The Cost of Doing Nothing
In security, some may refute that there is “no savings to worry about” if no investment has been made to begin with, arguing that they’ve been “just fine so far”. In this blog, we will argue there is a cost in doing nothing.
If we were to put a simple dollar amount to it, the cost of a security incident could be upwards of $4 million. A 2019 Ponemon study revealed that the cost of a data breach is $4.88 million dollars.
However there’s more to cost than just a number. In recent years, there has been a global imperative for organizations to take better care of protecting customers — whether it’s their data or their safety. GDPR is a prominent example. Standards aside, the world is also becoming increasingly aware of vendor negligence when it comes to security. Customers are demanding more out of their vendors. From digital ransoms in the healthcare industry to defective software on airplanes, there are several high-profile security incidents today where the largest cost wasn’t only from the checkbook.
- Lost customers. In September 2017, Equifax faced a data breach. Nefarious actors stole customer data, including names, social security numbers, birthdates, and home addresses. Equity research firm, Baird, estimated that at least 143 million customers are affected. The breach was made possible due to a zero-day vulnerability in a popular open source server framework, Apache Struts. In a May 2019 financial earnings call, Equifax disclosed that the cybersecurity incident cost the organization $1.4 billion in incident response and an overhaul of their technology and data security program. This estimate does not include legal costs. Equifax’s Buzz Score — an indication of how negative or positive people feel about a brand — fell 33 points in the first 10 days after the hack was publicized.
- Damaged reputation. During 2013’s peak holiday shopping months, popular retailer Target was breached — 40 million customer credit card accounts, and up to 110 million sets of personal information such as email addresses and phone numbers were stolen. Target is still reeling from the aftermath of its breach. The breach was made possible through stolen third-party HVAC credentials, allowing unauthorized access across the Target network, including their POS systems. Thus far, the breach has cost the retailer $61 million. In 2013, Target had a Buzz Score of 20.7. The year following the data breach, Target’s Buzz Score dropped to a shocking 9.4. The retailer has spent the last 5 years recovering its image. While they’ve managed to win back the trust of their loyal customer base, their Buzz Score in 2018 clocked in at 17.3 — 3.4 less than before its breach.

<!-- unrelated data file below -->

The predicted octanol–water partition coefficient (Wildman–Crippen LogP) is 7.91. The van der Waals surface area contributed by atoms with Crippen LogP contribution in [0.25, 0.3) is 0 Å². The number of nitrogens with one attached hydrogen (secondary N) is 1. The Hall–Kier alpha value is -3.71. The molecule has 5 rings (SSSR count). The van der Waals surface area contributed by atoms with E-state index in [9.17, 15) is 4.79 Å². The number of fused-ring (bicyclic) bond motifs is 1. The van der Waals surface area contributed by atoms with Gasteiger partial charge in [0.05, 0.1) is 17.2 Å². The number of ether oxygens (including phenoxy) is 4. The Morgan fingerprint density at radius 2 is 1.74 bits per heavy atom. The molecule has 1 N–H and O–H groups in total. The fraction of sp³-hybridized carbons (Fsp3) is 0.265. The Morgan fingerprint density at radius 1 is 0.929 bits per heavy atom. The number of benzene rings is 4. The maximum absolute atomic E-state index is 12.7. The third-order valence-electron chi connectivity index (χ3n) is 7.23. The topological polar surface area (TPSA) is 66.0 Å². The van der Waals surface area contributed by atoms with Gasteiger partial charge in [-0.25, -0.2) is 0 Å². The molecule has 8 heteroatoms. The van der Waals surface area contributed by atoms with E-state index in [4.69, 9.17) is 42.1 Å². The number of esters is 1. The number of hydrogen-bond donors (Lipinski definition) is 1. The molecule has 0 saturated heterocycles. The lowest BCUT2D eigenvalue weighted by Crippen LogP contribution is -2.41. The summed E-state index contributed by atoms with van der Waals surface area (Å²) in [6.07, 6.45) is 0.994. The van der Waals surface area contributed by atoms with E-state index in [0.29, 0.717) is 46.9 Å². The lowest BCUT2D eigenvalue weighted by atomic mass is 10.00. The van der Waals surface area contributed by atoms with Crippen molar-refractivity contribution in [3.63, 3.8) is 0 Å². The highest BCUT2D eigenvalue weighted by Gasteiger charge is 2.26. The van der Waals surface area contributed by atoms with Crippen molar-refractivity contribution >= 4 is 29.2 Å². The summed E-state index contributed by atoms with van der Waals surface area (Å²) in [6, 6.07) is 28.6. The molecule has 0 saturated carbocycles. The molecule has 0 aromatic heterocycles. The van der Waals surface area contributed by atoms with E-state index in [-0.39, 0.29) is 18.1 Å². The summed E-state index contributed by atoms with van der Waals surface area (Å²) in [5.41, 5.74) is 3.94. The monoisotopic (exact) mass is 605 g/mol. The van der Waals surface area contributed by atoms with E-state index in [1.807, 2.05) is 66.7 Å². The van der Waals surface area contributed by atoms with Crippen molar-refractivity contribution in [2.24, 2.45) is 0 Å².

- Threatened public safety. In July 2015, two renowned security researchers Charlie Miller and Chris Valasek demonstrated in a video the remote hacking of a then newly-released Jeep Chrysler. Miller and Valasek used the OBD-II connector to leverage a zero-day exploit and allow access to the car’s CAN bus. Initially, the hack was received with amusement and humor, with the windshield wipers violently and unexpectedly swishing back and forth. It was entertainment for both the viewers and the driver, until the transmission and brakes were disabled, the vehicle coasting to a stop in a ditch alongside a St Louis, Missouri, highway at rush hour. Consumers grew concerned over their safety. Since the hack demonstration, 1.4 million Jeep Chryslers have been recalled and fixed to ensure the safety of Fiat Chrysler passengers. The demonstration was a cornerstone for cybersecurity. Adequate cybersecurity measures in automobiles grew to become a market-driven demand.
Fuzz testing helps organizations effectively mitigate software security risks economically. Depending on your organizational goals, you may find that one fuzzer is able to deliver more value to your organization. Organizations are encouraged to leverage this framework to understand the overall value they may extract from their fuzzer of choice before purchase.
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